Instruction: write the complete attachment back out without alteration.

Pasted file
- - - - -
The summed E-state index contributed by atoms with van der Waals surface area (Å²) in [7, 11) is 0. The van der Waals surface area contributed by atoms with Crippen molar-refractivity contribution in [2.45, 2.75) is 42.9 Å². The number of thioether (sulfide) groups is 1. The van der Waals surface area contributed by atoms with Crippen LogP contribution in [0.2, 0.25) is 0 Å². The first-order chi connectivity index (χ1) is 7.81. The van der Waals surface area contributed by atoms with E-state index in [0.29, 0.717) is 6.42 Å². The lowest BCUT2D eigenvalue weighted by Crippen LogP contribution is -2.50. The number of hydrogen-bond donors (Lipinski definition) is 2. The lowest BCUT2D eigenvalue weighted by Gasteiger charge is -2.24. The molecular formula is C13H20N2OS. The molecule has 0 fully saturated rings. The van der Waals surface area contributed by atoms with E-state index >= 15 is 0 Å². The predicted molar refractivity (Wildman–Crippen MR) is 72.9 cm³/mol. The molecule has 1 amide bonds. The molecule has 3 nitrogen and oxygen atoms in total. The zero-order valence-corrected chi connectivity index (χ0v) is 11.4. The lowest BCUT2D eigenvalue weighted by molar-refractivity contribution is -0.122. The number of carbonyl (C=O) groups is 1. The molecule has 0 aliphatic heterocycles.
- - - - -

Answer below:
The summed E-state index contributed by atoms with van der Waals surface area (Å²) in [7, 11) is 0. The van der Waals surface area contributed by atoms with Crippen molar-refractivity contribution in [2.45, 2.75) is 42.9 Å². The number of thioether (sulfide) groups is 1. The van der Waals surface area contributed by atoms with Crippen LogP contribution in [0.2, 0.25) is 0 Å². The first-order chi connectivity index (χ1) is 7.81. The van der Waals surface area contributed by atoms with E-state index in [0.29, 0.717) is 6.42 Å². The lowest BCUT2D eigenvalue weighted by Crippen LogP contribution is -2.50. The number of hydrogen-bond donors (Lipinski definition) is 2. The lowest BCUT2D eigenvalue weighted by Gasteiger charge is -2.24. The molecular formula is C13H20N2OS. The molecule has 0 fully saturated rings. The van der Waals surface area contributed by atoms with E-state index >= 15 is 0 Å². The predicted molar refractivity (Wildman–Crippen MR) is 72.9 cm³/mol. The molecule has 1 amide bonds. The molecule has 3 nitrogen and oxygen atoms in total. The zero-order valence-corrected chi connectivity index (χ0v) is 11.4. The lowest BCUT2D eigenvalue weighted by molar-refractivity contribution is -0.122. The number of carbonyl (C=O) groups is 1. The molecule has 0 aliphatic heterocycles.